Marda Loop Community Association supported both by staff and a dedicated group of neighbourhood volunteers, the Marda Loop Communities Association offers recreational and educational programs for all ages and serves as a conduit to City Hall, giving our residents a strong and coordinated voice. The MLCA works to consult and mediate issues arising in the areas of community development, transportation, parks and green space.
LOCATION: Brentwood Community Association is located in Northwest Calgary. It is bounded on the north by Nose Hill Park, on the west by the community of Dalhousie, on the east by the community of Triwood and on the south by the community of Varsity. Brentwood is in close proximity to the University of Calgary and to the malls of Market Mall, Northland Shoppes and Brentwood Mall. Transportation facilities include the major roadways of Crowchild Trail, Shaganappi Trail and John Laurie Boulevard. The LRT system runs the length of Brentwood's southern boundary providing ready LRT access to its residents.
Why become a Brentwood Community Association Member?
A membership entitles you to the following:
Reduced rental rates for all facilities;
Reduced program rates;
Access to community sports programs:
Access to community social programs;
Insurance coverage when participating in programs;
The satisfaction of participating in a great community.
How do I become a member?
By contacting Linda at 403-284-3477 during the regular business hours of 9:00 a.m. to 4:00 p.m. Monday through Friday
Purchase a membership online (see the Home page)
Mail in an application for membership from the Brentwood Bugle.
Where is the office for the Brentwood Community Association?
1520B Northmount Drive NW (behind Sir Winston Churchill Pool and Nose Hill Library).
What is the cost of membership?
$35.00 per family per year.
$25.00 55 years of age+ couple per year
$12.50 for a single membership per year
FACTS ABOUT BRENTWOOD COMMUNITY ASSOCIATION
The Brentwood Community Association was established in 1963. The Association is a society established under the Societies Act (Alberta). The Association is governed by a Volunteer Board of Directors.
FACTS ABOUT BRENTWOOD COMMUNITY
HISTORY: Brentwood was established in 1960.
SCHOOLS: Brebeuf Junior High - Separate
Brentwood Elementary School - Public
Captain John Palliser Elementary - Public
Dr. E. W. Coffin Elementary - Public
Ecole St. Luke Bilingual Elementary - Separate
Rocky Mountain College - Private
Simon Fraser Junior High - Public
Sir Winston Churchill Senior High - Public
CHURCHES: Brentview Baptist Church
Hope Lutheran Church
St. Luke's Catholic Church
OUTDOOR ICE RINK: Located behind the Old Community Hall at 5107 - 33rd Street NW (no boards around rink)
The Bowness Community Association was established in 1963 and is located at 7904 – 43 Avenue N.W., Calgary, AB inside the Bowness Community Association and Arena. The Association is governed and operated by a volunteer Board of Directors, several resident committee volunteers, and last but not least, the Community Association staff.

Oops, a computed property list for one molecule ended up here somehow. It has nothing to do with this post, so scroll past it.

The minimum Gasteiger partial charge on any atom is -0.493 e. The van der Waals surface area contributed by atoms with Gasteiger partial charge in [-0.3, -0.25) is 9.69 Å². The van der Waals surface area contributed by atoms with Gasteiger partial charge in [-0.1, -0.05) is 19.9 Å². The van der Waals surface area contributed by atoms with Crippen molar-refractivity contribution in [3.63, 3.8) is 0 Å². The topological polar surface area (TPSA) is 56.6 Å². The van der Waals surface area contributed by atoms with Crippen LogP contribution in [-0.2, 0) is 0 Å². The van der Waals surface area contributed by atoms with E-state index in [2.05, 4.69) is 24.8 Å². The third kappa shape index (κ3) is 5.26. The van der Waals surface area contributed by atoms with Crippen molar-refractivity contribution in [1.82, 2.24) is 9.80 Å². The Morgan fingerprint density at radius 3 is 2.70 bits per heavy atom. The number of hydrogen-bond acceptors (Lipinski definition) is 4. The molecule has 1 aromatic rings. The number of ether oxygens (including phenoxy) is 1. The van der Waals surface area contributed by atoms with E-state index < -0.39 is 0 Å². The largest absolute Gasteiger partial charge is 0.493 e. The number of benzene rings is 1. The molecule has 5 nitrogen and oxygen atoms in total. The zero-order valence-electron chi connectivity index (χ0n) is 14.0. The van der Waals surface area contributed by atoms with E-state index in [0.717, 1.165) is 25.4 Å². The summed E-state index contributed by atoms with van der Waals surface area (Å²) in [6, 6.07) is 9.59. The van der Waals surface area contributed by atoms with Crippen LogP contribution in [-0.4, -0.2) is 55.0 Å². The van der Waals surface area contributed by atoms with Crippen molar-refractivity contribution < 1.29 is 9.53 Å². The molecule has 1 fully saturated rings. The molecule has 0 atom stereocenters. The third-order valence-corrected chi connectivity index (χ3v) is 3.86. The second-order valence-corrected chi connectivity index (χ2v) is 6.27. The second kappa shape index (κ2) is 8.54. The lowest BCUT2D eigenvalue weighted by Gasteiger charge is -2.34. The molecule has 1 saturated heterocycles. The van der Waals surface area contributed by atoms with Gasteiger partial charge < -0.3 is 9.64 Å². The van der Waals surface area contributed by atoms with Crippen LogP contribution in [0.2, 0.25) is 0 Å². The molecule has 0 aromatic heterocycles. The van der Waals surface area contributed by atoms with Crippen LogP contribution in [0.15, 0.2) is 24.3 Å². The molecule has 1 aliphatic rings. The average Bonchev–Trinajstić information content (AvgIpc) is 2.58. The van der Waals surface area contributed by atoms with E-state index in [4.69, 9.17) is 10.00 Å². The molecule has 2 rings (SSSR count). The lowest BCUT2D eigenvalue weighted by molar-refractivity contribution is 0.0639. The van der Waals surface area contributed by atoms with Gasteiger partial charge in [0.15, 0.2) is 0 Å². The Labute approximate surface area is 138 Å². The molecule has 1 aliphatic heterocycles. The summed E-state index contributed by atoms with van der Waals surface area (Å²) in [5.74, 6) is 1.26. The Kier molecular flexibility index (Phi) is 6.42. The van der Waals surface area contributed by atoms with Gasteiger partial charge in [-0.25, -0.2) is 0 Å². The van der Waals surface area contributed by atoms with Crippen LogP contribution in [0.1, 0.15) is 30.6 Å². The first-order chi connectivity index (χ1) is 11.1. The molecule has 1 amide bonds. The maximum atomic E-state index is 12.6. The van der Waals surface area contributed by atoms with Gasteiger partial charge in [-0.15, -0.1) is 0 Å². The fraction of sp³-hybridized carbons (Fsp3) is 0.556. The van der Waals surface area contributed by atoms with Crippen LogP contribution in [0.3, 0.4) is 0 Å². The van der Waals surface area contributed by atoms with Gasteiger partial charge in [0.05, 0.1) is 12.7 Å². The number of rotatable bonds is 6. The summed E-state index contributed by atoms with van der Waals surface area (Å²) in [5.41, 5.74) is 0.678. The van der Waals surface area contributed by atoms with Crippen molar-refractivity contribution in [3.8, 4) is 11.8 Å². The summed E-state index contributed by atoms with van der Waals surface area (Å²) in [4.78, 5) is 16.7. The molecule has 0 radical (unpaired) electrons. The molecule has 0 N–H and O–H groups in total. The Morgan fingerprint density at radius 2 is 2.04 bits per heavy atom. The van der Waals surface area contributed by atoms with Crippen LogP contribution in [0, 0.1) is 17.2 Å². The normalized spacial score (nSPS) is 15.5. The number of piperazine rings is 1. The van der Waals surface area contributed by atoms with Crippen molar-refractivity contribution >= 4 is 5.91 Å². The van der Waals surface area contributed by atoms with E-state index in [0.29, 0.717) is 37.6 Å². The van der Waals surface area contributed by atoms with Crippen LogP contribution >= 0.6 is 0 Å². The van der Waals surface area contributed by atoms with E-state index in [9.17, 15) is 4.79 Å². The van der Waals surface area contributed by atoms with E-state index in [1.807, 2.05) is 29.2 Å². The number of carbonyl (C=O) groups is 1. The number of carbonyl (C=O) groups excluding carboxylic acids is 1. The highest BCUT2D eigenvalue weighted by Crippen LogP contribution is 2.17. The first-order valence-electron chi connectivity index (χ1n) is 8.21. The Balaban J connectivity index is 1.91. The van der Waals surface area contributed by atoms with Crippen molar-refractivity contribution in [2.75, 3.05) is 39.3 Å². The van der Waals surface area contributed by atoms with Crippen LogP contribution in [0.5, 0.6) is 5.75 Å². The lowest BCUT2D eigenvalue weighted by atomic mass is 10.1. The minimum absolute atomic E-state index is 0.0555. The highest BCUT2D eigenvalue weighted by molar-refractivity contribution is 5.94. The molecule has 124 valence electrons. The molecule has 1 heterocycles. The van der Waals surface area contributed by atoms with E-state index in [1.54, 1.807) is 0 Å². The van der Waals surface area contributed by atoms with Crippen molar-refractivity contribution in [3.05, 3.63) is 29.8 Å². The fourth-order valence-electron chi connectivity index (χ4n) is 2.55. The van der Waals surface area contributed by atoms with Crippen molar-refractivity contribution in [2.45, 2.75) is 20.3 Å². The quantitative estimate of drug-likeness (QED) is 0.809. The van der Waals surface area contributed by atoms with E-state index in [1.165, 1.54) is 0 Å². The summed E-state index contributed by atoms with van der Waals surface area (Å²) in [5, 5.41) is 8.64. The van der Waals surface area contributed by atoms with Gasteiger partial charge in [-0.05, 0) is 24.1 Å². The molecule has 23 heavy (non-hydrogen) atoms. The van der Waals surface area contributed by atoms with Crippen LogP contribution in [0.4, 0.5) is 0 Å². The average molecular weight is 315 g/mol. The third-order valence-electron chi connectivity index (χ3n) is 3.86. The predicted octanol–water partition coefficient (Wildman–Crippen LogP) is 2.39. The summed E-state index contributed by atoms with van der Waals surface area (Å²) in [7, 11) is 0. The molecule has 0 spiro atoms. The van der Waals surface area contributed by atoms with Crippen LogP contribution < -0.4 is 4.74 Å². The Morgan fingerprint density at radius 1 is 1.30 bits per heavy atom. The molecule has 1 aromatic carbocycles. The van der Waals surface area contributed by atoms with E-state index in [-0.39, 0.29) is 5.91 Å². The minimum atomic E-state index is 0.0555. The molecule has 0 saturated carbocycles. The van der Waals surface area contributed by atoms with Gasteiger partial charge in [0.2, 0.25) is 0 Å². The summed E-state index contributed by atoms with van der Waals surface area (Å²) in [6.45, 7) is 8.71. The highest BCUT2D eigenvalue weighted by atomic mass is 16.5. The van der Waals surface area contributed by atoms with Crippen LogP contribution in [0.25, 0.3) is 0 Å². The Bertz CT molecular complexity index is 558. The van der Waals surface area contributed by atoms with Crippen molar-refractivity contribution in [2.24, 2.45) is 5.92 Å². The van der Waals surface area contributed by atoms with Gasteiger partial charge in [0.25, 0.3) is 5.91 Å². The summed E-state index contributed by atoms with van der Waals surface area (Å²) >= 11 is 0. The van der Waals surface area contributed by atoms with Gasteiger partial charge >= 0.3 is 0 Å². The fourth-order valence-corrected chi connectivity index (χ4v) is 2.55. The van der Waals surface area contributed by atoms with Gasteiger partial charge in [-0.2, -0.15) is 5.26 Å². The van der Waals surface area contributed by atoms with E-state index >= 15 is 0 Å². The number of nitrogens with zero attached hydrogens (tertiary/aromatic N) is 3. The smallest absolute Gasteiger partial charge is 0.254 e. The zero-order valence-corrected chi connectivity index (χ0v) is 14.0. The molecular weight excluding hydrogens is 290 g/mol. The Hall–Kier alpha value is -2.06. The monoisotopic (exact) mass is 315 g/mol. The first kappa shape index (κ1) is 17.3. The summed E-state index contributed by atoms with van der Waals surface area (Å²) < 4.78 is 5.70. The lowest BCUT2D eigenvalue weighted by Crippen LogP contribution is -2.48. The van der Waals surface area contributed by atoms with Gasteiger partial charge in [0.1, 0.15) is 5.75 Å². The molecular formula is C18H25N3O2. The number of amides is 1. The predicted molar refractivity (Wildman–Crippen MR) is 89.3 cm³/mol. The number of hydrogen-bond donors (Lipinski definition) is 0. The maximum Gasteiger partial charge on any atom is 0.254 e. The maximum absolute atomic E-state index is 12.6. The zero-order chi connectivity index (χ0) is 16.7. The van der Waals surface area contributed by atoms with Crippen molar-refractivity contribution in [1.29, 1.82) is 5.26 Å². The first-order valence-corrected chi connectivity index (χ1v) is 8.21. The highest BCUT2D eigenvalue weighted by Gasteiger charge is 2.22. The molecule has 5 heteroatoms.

Bowness; a vibrant, engaged, sustainable, community of choice.
To serve Bowness, building a stronger community for all by respecting the history, diversity and natural beauty of Bowness. To provide a gathering place and hub of information. To create connections through recreational, educational, social and cultural opportunities. To foster an environment of collaboration and respect with all stakeholders.
Integrity – demonstrating honesty, transparency and ethical decision making.
Inclusivity & Volunteerism – recognizing, respecting, collaborating with all community members regardless of affiliation or status.
Safety – promoting a safe, welcoming community while promoting the health and well-being of all residents.
Sustainability – responsible use and management environmental, economic and social resources.
Creativity – giving voice and providing a supportive environment for new and innovative ideas.
Phone: 403512342 Web: https://www.tuscanyca.org/
The Tuscany Community Association, formed in April of 2000, is a volunteer-driven body committed to addressing community issues, planning community events and recreation activities, and providing effective representation in civic matters. Membership in the Tuscany Community Association is voluntary and costs $25 per year. A single membership covers a household for participation in TCA-sponsored activities, and entitles one vote at the AGM.
How is the Tuscany Community Association related to the Tuscany Club/Tuscany Residents Association?
Our Community Association receives questions from many residents who want to learn more about the relationship between our Community Association and the Tuscany Residents Association/Tuscany Club. Although we often work together, these are actually different groups with independent purposes. Here is some information to help illustrate how these two Associations function:
– A community association is an organization formed by the residents of an area:
to manage and direct its social and recreational activities
TCA plans, develops and maintains some community programs such as Tuscany Soccer, Community Bookswap, Tuscany Sun, Amazing Chase and Race, etc.
to represent the community in civic matters (planning and development)
to plan, develop and maintain community facilities and amenities
not applicable at this time
membership is voluntary